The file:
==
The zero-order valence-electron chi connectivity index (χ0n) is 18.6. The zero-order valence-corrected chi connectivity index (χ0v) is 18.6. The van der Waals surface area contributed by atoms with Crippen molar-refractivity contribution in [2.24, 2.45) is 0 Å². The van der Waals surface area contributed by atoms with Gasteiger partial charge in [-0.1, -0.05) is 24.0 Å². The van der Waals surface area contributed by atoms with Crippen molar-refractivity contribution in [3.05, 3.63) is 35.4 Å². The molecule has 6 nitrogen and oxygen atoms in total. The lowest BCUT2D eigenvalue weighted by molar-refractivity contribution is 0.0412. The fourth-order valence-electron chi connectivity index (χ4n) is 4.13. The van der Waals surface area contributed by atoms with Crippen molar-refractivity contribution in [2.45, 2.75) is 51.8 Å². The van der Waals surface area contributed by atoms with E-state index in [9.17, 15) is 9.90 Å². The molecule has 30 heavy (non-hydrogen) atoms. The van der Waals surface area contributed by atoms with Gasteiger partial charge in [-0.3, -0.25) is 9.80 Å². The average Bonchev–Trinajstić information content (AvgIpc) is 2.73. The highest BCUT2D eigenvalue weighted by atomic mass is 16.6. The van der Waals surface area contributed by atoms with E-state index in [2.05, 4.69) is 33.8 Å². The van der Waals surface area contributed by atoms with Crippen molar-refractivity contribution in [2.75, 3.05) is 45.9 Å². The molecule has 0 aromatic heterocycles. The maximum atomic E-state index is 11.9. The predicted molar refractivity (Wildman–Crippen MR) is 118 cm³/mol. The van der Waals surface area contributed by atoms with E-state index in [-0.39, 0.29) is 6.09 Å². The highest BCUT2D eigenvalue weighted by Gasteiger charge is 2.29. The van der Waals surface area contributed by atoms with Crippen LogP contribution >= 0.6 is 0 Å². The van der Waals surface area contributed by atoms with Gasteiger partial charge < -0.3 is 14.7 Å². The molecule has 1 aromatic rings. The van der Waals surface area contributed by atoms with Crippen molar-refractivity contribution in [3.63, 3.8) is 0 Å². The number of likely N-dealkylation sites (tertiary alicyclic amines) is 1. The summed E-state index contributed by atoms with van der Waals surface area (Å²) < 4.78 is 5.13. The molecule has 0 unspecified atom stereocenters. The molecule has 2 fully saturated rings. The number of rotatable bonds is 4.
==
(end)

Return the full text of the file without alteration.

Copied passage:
The zero-order valence-electron chi connectivity index (χ0n) is 18.6. The zero-order valence-corrected chi connectivity index (χ0v) is 18.6. The van der Waals surface area contributed by atoms with Crippen molar-refractivity contribution in [2.24, 2.45) is 0 Å². The van der Waals surface area contributed by atoms with Gasteiger partial charge in [-0.1, -0.05) is 24.0 Å². The van der Waals surface area contributed by atoms with Crippen molar-refractivity contribution in [3.05, 3.63) is 35.4 Å². The molecule has 6 nitrogen and oxygen atoms in total. The lowest BCUT2D eigenvalue weighted by molar-refractivity contribution is 0.0412. The fourth-order valence-electron chi connectivity index (χ4n) is 4.13. The van der Waals surface area contributed by atoms with Crippen molar-refractivity contribution in [2.45, 2.75) is 51.8 Å². The van der Waals surface area contributed by atoms with E-state index in [9.17, 15) is 9.90 Å². The molecule has 30 heavy (non-hydrogen) atoms. The van der Waals surface area contributed by atoms with Gasteiger partial charge in [-0.3, -0.25) is 9.80 Å². The average Bonchev–Trinajstić information content (AvgIpc) is 2.73. The highest BCUT2D eigenvalue weighted by atomic mass is 16.6. The van der Waals surface area contributed by atoms with E-state index in [2.05, 4.69) is 33.8 Å². The van der Waals surface area contributed by atoms with Crippen molar-refractivity contribution in [2.75, 3.05) is 45.9 Å². The molecule has 0 aromatic heterocycles. The maximum atomic E-state index is 11.9. The predicted molar refractivity (Wildman–Crippen MR) is 118 cm³/mol. The van der Waals surface area contributed by atoms with E-state index in [-0.39, 0.29) is 6.09 Å². The highest BCUT2D eigenvalue weighted by Gasteiger charge is 2.29. The van der Waals surface area contributed by atoms with Crippen LogP contribution >= 0.6 is 0 Å². The van der Waals surface area contributed by atoms with Gasteiger partial charge < -0.3 is 14.7 Å². The molecule has 1 aromatic rings. The van der Waals surface area contributed by atoms with Crippen molar-refractivity contribution in [3.63, 3.8) is 0 Å². The number of likely N-dealkylation sites (tertiary alicyclic amines) is 1. The summed E-state index contributed by atoms with van der Waals surface area (Å²) < 4.78 is 5.13. The molecule has 0 unspecified atom stereocenters. The molecule has 2 fully saturated rings. The number of rotatable bonds is 4.